South Africa's intelligence inspector-general is Indian

South Africa’s intelligence inspector-general is Indian: The nation’s Parliament has named the Inspector-General of Intelligence (IGI) of South Africa: Imtiaz Ahmed Fazel, an intelligence agency officer of Indian descent.

The State Security Agency, Military Intelligence, and the Crime Intelligence Branch of the South African Police Services are the three primary intelligence agencies in South Africa. The IGI is authorize by law to look into abuse complaints in any of these agencies.

The NA approved Fazel’s nomination under Section 7(1) of the Intelligence Services Oversight Act, No. 40 of 1994.

Fazel outperformed the 12 other applicants who made the shortlist for interviews from the 25 suitable applicants for the position.

Learn more about the arrest of the mother of two murdered children in South Korea by New Zealand police

President Cyril Ramaphosa still has to ratify the appointment formally.

The Joint Standing Committee on Intelligence (JSCI) must recommend a candidate for approval by two-thirds of the National Assembly.

“Once the House has approved the proposal, the President of the Republic of South Africa is notified. So that the candidate may consider for appointment as an IGI. On March 15, 2022, the IGI job became vacant, according to the announcement.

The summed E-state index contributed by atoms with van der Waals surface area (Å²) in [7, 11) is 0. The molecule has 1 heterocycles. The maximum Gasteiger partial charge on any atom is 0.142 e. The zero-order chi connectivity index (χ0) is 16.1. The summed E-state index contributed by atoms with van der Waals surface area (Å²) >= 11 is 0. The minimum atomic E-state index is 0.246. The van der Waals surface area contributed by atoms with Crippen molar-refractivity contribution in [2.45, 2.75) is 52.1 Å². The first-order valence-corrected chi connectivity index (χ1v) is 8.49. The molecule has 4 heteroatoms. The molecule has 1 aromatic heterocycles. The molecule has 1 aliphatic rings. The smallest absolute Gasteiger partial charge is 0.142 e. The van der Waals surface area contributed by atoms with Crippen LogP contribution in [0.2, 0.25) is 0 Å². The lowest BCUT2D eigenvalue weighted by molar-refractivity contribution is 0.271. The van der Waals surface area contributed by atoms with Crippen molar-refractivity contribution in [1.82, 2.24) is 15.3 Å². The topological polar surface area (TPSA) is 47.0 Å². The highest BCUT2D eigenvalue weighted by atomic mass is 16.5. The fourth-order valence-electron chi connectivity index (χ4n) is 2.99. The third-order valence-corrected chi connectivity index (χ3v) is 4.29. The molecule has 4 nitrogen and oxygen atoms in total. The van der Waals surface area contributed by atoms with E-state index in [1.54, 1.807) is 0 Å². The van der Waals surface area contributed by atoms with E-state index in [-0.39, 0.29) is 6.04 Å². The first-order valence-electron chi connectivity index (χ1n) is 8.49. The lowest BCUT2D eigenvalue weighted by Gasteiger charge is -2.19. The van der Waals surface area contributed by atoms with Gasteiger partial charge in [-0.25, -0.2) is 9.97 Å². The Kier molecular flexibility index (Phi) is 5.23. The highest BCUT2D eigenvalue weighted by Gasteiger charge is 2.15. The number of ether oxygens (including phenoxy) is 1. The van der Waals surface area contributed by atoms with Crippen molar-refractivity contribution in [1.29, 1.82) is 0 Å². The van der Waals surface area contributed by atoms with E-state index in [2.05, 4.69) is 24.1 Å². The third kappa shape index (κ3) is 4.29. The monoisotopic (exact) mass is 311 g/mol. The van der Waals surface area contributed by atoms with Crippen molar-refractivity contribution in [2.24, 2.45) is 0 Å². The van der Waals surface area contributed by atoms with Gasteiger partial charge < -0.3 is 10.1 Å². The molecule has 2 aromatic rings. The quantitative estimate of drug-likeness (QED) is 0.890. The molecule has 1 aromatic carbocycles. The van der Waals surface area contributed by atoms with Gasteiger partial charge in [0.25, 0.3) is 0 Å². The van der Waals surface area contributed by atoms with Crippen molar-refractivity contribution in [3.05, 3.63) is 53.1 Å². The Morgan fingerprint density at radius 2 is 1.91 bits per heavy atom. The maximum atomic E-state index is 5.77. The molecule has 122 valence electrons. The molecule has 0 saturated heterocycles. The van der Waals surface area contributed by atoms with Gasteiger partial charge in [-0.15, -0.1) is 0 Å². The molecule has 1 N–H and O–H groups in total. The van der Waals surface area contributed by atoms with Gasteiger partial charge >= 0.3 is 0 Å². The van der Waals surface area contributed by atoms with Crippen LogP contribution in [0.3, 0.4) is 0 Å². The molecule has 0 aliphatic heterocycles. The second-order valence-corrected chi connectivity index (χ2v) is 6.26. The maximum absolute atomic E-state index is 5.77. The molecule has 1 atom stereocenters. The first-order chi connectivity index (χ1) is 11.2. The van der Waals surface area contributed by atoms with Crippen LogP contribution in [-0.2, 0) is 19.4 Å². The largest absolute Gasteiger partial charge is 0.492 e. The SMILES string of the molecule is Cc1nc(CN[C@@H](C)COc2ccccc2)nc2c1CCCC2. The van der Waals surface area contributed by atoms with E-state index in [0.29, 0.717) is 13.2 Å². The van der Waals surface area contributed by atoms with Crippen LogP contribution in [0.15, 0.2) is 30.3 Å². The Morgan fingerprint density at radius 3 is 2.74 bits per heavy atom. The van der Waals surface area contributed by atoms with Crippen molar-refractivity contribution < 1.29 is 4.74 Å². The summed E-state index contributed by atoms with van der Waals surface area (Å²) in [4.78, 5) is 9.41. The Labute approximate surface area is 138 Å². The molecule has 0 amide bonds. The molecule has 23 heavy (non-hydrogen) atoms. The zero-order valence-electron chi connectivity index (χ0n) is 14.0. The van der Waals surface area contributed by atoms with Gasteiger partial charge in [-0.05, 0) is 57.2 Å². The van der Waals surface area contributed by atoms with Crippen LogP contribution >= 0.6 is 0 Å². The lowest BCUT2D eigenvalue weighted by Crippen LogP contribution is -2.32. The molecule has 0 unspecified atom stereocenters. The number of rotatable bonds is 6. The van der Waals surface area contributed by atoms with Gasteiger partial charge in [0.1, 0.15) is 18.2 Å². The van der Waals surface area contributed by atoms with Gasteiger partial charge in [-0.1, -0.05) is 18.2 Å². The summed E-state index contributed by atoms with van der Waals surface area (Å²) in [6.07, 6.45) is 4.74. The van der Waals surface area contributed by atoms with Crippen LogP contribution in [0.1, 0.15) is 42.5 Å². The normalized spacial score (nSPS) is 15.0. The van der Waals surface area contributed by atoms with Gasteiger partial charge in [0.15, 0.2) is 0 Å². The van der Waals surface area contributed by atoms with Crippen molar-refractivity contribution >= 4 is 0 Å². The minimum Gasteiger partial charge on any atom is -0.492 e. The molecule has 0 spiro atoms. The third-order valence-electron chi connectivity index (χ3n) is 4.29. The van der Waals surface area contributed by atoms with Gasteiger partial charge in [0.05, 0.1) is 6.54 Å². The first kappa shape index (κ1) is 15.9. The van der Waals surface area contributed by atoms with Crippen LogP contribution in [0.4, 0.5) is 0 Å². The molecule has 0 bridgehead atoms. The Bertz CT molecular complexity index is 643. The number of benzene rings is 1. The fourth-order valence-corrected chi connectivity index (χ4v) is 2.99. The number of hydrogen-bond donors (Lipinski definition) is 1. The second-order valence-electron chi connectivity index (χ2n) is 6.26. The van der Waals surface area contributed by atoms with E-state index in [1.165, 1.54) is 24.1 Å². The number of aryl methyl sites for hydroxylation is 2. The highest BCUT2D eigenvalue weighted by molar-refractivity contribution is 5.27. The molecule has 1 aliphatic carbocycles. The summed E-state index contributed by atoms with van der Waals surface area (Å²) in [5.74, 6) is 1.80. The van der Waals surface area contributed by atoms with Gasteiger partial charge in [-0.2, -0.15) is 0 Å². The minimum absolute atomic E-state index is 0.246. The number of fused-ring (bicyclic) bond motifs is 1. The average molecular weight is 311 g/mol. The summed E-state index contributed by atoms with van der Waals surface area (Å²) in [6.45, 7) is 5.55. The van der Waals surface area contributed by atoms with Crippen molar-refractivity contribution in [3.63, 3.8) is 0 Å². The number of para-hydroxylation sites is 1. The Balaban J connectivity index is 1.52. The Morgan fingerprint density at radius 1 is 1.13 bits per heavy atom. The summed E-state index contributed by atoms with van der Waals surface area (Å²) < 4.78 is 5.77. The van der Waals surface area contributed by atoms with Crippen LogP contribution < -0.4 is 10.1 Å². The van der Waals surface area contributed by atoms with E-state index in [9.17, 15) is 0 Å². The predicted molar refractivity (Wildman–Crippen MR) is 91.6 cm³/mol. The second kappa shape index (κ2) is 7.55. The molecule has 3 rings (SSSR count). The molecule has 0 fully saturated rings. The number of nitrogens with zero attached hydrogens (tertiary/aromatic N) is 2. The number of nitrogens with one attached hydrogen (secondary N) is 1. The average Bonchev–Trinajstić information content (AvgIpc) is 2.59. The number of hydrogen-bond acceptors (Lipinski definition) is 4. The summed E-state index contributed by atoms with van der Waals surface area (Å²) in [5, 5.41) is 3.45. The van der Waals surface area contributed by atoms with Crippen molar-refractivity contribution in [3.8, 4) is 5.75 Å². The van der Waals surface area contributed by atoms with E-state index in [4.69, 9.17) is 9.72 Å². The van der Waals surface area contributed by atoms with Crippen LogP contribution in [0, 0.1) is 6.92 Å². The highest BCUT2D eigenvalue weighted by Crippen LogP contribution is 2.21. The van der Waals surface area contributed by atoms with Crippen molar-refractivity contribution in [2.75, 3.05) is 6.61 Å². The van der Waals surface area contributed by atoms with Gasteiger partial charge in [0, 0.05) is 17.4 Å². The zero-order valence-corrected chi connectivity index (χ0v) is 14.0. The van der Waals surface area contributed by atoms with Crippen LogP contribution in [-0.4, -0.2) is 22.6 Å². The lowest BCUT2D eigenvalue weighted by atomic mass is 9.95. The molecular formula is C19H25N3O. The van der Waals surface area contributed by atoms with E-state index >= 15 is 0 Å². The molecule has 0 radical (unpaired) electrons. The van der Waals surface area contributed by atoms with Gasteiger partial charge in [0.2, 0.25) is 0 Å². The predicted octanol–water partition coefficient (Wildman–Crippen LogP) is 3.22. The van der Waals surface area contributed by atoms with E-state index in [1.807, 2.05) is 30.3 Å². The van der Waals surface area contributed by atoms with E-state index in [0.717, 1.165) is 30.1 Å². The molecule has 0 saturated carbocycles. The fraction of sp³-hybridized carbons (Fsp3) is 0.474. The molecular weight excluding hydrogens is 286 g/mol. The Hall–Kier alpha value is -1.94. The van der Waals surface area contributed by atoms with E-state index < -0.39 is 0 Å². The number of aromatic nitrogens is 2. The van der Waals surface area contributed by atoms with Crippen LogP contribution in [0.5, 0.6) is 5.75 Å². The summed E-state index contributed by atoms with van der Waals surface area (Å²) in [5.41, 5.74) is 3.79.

Fazel will fill the vacancy left by the departure of Setlhomamaru Isaac Dintwe as IGI’s previous leader on March 15 of this year.

The JSCI initiated a rigorous recruiting procedure, including extending the application date. “to guarantee maximum public input and involvement on Parliament’s activities”

Fazel began his career in the intelligence field in 1997 as a consultant for the former Ministry of Intelligence Service and worked there until 2002.

Fazel had a permanent role as the IGI’s chief operations officer for the next ten years.

He has a Master’s degree in security studies, among other credentials.

Fazel’s most recent position was as the Department of Public Works and Infrastructure’s deputy director-general for risk compliance and governance. He conducted an examination into the wrongly built 40 million rand barrier at Beit Bridge with Zimbabwe.